FoodTrade – the search engine for real food – is set to create dynamic new trade relationships by matchmaking virtual ‘dates’ between local producers and stockists.
Over the coming months, the online food network will capture the tastiest of the UK’s food companies via video. These short films will boost user profiles on the site, giving character and individuality to the supply chain.
Farmers and producers will have 15 seconds to flaunt their finest food – whether it’s carrots, croissants or calamari. The site will then invite chefs, caterers, restaurateurs and shop owners to discuss the produce they love to cook and sell. FoodTrade will match-make these video profiles and watch the magic happen.
By promoting local trade, this innovative networking site promises to help restore the prosperity of Britain’s farms and primary processors who have financially suffered in recent years from the volatile global market.
The technology offered by FoodTrade provides these small businesses the same advantages a large food corporations: the market intelligence to make smarter trade decisions.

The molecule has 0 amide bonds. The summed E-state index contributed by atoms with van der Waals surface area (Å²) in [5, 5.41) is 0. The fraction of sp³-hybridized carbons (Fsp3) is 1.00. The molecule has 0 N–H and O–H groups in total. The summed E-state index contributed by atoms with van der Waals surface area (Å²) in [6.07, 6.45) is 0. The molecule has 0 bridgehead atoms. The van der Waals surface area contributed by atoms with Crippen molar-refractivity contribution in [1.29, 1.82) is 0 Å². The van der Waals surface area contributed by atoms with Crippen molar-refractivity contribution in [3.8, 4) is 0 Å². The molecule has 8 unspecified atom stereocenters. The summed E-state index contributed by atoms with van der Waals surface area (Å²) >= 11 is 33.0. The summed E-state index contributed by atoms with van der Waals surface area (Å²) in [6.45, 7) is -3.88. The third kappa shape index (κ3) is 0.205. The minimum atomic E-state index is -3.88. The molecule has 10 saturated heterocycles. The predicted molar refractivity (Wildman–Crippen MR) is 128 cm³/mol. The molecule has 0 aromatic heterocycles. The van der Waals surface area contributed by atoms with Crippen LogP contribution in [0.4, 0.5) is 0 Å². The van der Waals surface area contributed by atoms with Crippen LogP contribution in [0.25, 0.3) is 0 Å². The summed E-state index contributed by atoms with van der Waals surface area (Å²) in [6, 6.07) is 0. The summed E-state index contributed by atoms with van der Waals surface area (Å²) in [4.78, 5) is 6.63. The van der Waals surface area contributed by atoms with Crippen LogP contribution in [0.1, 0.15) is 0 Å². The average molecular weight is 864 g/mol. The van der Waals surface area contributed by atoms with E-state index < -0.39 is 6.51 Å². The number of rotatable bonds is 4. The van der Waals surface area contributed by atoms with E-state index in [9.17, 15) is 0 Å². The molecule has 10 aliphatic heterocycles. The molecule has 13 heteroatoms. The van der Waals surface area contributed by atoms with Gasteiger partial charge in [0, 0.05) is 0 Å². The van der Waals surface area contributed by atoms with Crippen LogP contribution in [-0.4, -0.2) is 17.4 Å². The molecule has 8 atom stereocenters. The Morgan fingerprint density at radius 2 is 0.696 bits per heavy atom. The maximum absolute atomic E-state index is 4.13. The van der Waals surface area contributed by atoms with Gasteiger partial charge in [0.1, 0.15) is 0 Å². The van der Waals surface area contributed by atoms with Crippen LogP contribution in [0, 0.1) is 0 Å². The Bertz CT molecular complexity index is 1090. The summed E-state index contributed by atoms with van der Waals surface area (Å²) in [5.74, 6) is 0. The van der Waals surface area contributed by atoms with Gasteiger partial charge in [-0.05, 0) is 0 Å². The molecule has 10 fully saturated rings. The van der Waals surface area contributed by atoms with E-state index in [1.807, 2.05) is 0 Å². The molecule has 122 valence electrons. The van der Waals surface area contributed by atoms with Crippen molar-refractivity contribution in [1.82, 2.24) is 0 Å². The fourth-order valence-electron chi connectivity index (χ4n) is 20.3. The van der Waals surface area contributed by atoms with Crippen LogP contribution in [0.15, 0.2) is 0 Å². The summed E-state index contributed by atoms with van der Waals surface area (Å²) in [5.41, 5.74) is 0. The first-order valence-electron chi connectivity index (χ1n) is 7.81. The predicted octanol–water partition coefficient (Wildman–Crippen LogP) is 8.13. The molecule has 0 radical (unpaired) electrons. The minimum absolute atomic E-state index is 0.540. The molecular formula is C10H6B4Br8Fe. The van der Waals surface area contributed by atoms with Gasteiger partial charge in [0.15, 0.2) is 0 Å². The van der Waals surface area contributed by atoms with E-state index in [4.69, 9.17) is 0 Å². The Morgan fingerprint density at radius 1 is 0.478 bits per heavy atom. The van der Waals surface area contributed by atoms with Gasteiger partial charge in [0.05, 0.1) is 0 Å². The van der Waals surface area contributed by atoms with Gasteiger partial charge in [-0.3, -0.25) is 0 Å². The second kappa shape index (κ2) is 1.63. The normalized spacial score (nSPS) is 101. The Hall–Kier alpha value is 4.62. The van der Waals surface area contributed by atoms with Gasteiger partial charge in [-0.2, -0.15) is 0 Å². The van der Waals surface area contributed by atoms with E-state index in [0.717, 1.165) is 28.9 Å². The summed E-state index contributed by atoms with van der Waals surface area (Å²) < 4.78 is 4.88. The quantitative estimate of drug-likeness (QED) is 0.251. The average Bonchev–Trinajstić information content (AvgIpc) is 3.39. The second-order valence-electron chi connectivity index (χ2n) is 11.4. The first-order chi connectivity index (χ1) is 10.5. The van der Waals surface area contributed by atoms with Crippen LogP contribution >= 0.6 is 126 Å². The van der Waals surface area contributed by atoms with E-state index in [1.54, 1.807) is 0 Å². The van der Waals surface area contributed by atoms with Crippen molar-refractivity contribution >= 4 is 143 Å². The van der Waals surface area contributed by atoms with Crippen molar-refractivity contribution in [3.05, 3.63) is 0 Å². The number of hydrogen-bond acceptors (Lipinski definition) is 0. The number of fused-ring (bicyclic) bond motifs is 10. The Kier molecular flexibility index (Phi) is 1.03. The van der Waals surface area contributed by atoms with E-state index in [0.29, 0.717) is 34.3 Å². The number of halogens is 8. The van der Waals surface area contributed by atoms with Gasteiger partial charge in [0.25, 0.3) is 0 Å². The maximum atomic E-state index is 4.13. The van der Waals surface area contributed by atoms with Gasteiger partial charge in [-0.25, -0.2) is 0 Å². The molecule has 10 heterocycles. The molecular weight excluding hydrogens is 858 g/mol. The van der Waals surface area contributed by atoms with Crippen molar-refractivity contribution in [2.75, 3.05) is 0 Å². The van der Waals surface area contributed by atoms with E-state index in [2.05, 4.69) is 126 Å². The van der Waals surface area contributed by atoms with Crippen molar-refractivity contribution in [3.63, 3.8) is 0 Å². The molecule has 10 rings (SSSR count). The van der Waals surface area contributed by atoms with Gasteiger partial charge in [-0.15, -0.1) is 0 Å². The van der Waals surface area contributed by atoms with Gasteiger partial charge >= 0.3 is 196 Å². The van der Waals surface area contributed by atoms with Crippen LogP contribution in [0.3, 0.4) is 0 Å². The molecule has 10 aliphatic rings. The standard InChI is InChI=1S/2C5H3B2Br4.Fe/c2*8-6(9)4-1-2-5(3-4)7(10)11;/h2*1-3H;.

Ed Dowding, CEO of FoodTrade said: “The food system is responsible for 15 percent of employment, 70 percent of water use and 70 percent of land use. If we change the way we eat even just a little bit, the cascading changes are huge.
We’re just a few choices away from richer flavours, healthier and more nutritious produce, improved local livelihoods, less pollution, revitalised economies, and more. Whether it’s a carrot or a camembert, everything we eat has a story to tell. We’re giving a voice to the supply chain.”
A social enterprise based in Bristol, FoodTrade connects buyers, producers and businesses in their local areas, with a mission to create a modern food system based on trust, resilience and responsibility. HRH Prince Charles said of the organisation: “This technology could transform the way food networks operate.” Like social networking sites Facebook and Twitter, FoodTrade offers something for everyone: from farmer to family, smallholder to supermarket.